This e-mail came in around 5:15 PM today from Troy Hord. He was camping at Lake Guntersville yesterday when some of the more intense lightning was occurring in the Guntersville area:
My wife and I live in our 5th wheel toy hauler and travel all over the country. We are currently at lake Guntersville state park campground. The pictures attached are of a couple of trees that are about 30 yards from our RV. They were struck by lightning last about 5:30 P M.
So why do trees show this kind of scar from a lightning strike (or splinter and explode)? Here’s some good information from the Texas A&M University Agrilife Extension Service: Understanding Lightning and Associated Tree Damage.
One of the key bits of information is this:
Lightning’s temperature is around 50,000ºF with an electrical charge of 100 million volts; in layman’s terms, that’s bad news!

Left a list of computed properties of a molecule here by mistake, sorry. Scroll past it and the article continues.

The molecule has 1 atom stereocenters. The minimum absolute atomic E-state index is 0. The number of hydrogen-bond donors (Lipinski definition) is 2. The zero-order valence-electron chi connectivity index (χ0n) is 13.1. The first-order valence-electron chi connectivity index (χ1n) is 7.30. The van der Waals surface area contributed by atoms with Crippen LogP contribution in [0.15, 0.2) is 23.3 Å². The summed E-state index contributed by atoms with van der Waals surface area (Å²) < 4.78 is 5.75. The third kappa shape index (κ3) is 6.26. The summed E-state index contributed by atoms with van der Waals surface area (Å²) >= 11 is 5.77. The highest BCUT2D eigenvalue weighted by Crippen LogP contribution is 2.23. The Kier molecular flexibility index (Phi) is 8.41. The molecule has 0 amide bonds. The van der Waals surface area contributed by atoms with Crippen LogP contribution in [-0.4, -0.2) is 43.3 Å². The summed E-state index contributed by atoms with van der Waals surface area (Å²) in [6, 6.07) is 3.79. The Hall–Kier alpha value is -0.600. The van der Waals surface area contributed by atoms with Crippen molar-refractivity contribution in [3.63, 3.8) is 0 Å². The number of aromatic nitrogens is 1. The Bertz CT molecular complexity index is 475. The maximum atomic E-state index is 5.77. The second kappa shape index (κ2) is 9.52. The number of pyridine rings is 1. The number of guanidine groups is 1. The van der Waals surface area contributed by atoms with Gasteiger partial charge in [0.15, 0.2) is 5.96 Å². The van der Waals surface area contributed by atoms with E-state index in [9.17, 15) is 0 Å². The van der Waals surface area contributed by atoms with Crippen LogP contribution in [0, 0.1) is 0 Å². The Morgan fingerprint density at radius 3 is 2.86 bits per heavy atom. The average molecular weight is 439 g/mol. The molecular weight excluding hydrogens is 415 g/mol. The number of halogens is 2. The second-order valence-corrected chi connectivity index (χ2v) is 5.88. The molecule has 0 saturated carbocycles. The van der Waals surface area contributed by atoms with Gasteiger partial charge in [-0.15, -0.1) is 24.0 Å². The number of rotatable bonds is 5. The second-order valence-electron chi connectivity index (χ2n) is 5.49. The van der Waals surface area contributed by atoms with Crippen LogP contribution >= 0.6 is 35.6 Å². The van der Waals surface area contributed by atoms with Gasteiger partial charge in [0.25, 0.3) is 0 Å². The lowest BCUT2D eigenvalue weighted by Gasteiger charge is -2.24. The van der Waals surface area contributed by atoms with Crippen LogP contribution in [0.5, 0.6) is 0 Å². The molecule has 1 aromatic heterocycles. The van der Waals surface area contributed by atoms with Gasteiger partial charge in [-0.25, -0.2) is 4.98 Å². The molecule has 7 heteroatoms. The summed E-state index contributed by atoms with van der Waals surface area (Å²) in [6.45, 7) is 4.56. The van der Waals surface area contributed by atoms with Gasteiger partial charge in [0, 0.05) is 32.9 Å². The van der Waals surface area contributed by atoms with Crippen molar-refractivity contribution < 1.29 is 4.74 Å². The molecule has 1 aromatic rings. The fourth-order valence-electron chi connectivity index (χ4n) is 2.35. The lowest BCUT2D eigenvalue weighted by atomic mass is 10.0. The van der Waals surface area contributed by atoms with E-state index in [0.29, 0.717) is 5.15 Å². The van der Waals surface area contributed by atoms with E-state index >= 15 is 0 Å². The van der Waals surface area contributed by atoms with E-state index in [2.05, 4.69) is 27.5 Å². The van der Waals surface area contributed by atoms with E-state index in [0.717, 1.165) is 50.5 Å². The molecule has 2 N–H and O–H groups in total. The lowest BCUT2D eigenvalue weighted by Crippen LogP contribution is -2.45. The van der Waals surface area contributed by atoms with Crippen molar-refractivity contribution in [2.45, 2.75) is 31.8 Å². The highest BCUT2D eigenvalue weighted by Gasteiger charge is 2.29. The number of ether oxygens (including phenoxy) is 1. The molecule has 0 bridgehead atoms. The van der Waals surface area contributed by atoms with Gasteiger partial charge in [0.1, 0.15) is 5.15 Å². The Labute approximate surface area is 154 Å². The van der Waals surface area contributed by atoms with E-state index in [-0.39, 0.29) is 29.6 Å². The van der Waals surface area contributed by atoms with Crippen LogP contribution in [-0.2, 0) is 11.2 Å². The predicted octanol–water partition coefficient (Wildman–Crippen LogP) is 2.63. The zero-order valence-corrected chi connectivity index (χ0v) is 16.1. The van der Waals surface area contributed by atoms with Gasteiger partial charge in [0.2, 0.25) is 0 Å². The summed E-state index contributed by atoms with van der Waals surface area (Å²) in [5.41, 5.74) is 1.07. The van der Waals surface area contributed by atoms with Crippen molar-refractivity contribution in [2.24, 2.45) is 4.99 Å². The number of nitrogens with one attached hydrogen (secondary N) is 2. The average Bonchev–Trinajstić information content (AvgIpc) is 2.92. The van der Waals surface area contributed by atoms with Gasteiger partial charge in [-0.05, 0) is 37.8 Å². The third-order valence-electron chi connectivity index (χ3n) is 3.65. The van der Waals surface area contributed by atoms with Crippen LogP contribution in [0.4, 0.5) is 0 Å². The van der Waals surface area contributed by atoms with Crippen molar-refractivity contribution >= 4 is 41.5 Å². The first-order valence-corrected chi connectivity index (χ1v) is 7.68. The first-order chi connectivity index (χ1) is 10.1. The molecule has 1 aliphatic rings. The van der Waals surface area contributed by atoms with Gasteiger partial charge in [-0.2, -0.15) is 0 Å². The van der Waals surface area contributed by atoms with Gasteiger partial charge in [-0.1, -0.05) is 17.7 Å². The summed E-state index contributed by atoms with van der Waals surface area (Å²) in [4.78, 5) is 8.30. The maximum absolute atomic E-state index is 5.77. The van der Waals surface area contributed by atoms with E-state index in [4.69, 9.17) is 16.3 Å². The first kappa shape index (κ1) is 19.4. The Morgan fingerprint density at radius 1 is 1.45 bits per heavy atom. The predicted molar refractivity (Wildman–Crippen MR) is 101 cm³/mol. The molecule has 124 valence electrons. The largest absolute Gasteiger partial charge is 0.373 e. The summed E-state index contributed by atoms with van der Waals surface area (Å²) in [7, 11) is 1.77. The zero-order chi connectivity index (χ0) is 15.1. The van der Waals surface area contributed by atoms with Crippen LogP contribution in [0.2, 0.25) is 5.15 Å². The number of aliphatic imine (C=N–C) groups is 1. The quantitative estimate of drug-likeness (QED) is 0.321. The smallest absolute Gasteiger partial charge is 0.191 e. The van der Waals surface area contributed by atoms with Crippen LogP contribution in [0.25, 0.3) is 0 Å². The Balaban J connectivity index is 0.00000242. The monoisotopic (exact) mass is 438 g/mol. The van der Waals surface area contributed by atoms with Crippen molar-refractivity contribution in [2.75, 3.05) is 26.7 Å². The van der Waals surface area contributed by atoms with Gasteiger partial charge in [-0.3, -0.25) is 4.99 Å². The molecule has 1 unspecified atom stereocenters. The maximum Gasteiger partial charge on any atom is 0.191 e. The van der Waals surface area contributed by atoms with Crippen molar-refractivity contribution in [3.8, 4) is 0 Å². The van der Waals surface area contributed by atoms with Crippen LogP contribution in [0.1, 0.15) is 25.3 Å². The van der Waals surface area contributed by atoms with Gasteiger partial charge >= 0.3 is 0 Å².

A tree’s biological functions and/or structural integrity are affected by lightning strikes. Along the path of the strike, sap boils, steam is generated and cells explode in the wood, leading to strips of wood and bark peeling or being blown off the tree. If only one side of the tree shows evidence of a lightning strike, the chances of the tree surviving and eventually closing the wound are good. However, when the strike completely passes through the tree trunk, with splintered bark and exploded wood on each side, trees are usually killed.
It doesn’t take a “severe” storm for dangerous or disruptive weather. Last night’s persistent rain with occasional lightning and thunder as well as the windy weather following the rain are all great examples of how it’s always good to be on your toes.
Here’s a tree falling in Woodlawn (Birmingham area) last night due to wet ground and a steady 20-30 MPH breeze:
As I often say, there’s never a dull moment in the weather office!